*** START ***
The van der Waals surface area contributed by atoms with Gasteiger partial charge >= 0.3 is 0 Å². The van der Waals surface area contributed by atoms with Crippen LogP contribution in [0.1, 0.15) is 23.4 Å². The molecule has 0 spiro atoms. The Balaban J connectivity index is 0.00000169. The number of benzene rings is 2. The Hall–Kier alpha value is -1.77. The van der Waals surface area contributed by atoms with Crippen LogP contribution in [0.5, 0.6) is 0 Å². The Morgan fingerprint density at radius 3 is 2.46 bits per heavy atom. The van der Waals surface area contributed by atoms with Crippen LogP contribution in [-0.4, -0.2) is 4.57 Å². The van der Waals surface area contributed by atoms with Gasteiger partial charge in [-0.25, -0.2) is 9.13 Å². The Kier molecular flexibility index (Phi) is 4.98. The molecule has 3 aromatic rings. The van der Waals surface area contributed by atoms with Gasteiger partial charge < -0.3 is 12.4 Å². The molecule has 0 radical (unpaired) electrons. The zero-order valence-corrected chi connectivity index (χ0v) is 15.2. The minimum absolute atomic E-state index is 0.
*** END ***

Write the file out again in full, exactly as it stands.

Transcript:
The van der Waals surface area contributed by atoms with Gasteiger partial charge >= 0.3 is 0 Å². The van der Waals surface area contributed by atoms with Crippen LogP contribution in [0.1, 0.15) is 23.4 Å². The molecule has 0 spiro atoms. The Balaban J connectivity index is 0.00000169. The number of benzene rings is 2. The Hall–Kier alpha value is -1.77. The van der Waals surface area contributed by atoms with Crippen LogP contribution in [0.5, 0.6) is 0 Å². The Morgan fingerprint density at radius 3 is 2.46 bits per heavy atom. The van der Waals surface area contributed by atoms with Crippen LogP contribution in [-0.4, -0.2) is 4.57 Å². The van der Waals surface area contributed by atoms with Gasteiger partial charge in [-0.25, -0.2) is 9.13 Å². The Kier molecular flexibility index (Phi) is 4.98. The molecule has 3 aromatic rings. The van der Waals surface area contributed by atoms with Gasteiger partial charge < -0.3 is 12.4 Å². The molecule has 0 radical (unpaired) electrons. The zero-order valence-corrected chi connectivity index (χ0v) is 15.2. The minimum absolute atomic E-state index is 0.